[dns-operations] DNS greylisting?

Paul Vixie paul at vix.com
Mon Mar 6 19:39:03 UTC 2006

# Would it violate the protocol too heinously if a nameserver returned  
# TC for all UDP queries from particular sources -- e.g. allow UDP  
# queries to function normally only if the sources were trusted, and  
# attempt to force all others to use TCP instead?

violate?  not exactly.  be useful?  also not exactly.

if large numbers of nonmalicious queries are forced to use TCP, then a
malfeasant can deny service for those queries by attacking the TCP quota
and connection management logic in the nameserver.  we've always known
that a SYN flood against a DNS server would prevent zone transfers, but
this isn't an exciting target (most of the time, anyway) and so it's not
attacked and so we don't have to worry that it's a very soft target.  if
we made TCP a normal fact of life for large numbers of nonmalicious queries
then even assuming we could maintain the transaction rates we have now
when there is NOT an attack, the softness of the target would put that
entire workload at the mercy of any malfeasant.  in fact this would be a
softer target than the one we're trying to protect now (DDoS by spoofed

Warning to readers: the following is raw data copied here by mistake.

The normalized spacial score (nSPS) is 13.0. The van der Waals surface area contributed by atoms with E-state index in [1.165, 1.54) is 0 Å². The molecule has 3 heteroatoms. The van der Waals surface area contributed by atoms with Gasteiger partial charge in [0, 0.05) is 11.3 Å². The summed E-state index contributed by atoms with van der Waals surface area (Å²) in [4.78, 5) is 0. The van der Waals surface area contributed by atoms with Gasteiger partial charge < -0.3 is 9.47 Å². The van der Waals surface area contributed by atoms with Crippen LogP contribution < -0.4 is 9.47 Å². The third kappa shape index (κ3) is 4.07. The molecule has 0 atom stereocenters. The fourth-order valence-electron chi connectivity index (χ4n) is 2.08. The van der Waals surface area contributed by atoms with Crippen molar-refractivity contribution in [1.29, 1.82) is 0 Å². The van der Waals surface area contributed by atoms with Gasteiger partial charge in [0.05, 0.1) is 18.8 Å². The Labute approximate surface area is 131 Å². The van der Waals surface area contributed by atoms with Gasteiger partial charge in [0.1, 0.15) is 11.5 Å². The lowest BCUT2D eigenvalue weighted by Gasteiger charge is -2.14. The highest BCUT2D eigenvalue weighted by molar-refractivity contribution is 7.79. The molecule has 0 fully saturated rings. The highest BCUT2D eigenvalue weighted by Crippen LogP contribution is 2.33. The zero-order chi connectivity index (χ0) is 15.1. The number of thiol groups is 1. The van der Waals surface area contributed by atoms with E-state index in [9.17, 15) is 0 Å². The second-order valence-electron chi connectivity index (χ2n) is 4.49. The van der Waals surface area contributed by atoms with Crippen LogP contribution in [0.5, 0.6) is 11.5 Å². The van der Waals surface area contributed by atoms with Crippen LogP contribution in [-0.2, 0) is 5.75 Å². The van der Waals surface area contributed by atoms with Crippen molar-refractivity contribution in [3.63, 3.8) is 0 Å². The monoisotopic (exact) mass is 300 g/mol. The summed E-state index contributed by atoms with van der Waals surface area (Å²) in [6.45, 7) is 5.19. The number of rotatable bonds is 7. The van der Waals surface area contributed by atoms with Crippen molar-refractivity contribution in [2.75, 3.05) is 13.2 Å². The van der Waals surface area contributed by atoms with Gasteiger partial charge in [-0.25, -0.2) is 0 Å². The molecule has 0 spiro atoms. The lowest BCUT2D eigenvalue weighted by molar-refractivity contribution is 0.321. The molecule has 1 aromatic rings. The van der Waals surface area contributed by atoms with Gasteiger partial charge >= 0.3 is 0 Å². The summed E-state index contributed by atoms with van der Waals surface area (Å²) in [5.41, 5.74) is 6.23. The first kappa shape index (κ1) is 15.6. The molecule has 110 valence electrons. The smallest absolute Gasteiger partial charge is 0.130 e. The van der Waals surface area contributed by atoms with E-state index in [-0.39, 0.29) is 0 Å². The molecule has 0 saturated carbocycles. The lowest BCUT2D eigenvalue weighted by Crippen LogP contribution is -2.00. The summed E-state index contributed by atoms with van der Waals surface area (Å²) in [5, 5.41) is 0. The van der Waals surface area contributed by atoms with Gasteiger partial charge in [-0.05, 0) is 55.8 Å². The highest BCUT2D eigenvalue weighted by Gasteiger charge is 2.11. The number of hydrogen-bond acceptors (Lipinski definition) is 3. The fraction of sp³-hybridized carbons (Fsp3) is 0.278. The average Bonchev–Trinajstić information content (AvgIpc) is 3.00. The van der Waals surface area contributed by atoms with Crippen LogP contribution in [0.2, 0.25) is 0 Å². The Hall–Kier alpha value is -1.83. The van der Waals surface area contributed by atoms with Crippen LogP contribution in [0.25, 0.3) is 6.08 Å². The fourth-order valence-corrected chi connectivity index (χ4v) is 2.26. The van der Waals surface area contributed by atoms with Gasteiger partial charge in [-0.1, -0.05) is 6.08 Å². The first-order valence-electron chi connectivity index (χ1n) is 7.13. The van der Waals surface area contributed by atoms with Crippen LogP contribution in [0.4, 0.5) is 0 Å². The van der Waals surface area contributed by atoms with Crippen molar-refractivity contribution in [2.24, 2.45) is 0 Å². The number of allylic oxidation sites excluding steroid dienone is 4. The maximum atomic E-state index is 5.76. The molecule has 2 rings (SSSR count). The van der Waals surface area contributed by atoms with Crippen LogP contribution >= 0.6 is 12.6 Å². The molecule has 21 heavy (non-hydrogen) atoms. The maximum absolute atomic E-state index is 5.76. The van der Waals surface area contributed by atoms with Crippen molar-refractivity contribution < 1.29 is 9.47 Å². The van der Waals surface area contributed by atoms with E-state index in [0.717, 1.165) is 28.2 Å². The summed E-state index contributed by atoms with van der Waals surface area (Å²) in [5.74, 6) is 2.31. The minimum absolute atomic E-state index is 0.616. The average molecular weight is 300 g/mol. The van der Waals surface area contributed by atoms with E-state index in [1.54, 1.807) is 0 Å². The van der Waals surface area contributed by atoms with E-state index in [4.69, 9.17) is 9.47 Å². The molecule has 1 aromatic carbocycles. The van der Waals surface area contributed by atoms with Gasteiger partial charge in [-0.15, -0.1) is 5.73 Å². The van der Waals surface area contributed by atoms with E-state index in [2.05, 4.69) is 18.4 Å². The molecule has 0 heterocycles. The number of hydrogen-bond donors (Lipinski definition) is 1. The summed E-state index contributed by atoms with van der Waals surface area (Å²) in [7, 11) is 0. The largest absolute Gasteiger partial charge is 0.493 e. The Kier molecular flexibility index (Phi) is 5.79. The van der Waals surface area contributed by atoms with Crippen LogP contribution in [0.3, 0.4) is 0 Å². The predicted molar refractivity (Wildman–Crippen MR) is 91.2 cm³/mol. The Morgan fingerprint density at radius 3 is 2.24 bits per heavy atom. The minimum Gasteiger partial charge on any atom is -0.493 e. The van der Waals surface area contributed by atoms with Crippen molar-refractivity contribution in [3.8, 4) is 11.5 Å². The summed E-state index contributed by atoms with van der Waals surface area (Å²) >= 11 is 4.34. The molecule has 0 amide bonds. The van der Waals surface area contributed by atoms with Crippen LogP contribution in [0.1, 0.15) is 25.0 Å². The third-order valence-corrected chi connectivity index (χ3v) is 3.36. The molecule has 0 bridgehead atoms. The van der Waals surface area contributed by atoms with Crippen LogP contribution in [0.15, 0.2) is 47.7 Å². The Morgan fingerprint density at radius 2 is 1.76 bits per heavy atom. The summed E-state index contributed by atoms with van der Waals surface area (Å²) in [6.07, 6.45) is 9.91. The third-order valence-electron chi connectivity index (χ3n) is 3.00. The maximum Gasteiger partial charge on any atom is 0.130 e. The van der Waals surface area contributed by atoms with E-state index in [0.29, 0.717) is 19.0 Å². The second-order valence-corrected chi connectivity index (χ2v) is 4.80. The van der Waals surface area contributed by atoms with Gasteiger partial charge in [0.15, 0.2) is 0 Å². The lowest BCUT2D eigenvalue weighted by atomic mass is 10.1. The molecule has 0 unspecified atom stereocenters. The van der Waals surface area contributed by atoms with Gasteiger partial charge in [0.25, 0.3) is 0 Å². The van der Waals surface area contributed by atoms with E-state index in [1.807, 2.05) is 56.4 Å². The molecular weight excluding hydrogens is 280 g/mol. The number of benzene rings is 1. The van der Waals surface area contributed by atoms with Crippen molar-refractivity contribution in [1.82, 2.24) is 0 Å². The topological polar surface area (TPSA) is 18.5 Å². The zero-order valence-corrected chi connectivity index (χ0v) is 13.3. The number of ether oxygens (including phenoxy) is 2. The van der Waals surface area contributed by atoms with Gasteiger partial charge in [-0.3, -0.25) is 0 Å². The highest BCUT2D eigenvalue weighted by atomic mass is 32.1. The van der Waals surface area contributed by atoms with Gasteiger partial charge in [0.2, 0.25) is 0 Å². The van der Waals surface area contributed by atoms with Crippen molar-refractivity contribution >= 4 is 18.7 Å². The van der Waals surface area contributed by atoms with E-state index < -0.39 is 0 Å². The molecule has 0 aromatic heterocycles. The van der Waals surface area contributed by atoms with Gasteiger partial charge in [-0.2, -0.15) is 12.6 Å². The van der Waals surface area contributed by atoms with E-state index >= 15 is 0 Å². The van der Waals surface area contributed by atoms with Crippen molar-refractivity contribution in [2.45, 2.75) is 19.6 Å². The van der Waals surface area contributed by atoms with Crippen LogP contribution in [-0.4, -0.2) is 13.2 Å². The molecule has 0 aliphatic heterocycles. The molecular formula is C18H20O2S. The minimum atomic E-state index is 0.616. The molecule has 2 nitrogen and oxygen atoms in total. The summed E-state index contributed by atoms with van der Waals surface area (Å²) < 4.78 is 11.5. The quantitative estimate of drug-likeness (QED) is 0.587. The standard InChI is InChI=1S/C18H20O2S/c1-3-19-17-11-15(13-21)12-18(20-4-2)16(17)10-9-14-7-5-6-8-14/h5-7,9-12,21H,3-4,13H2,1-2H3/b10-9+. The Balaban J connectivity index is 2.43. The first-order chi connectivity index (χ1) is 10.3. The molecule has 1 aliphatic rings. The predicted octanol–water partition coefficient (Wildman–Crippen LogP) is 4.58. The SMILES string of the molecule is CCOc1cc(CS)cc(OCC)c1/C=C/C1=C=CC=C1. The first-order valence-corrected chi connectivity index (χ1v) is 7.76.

sources of queries, with or without EDNS, through distant open recursive
name servers.)  so, there's no meat on this bone.

# If the truncated UDP response was small, that could limit the  
# amplification potential.

it wouldn't matter.  amplification is gravy.  reflection is still painful,
which is why any proper "closure" of a recursive name server has to result
in silence (no ICMP, no DNS-REFUSED, just empty air) when a query comes
from an unauthorized ("external") source.  that is of course counterintuitive.

# Clients which resubmitted their query using TCP might be whitelisted,  
# such that future UDP queries from those hosts within a window might  
# be allowed with no forced truncation (e.g. using a fixed-size, LRU  
# cache). The rationale this whitelisting would be that the client had  
# demonstrated behaviour consistent with a non-spoofed source address.

even if that wasn't patented (which it is, though i don't know the number
off hand), it's still a bad idea due to the softness of the target during
the initial probes.  new/churn workload is not less important than steady
state workload, or at least, it's a high-value target and must be protected.

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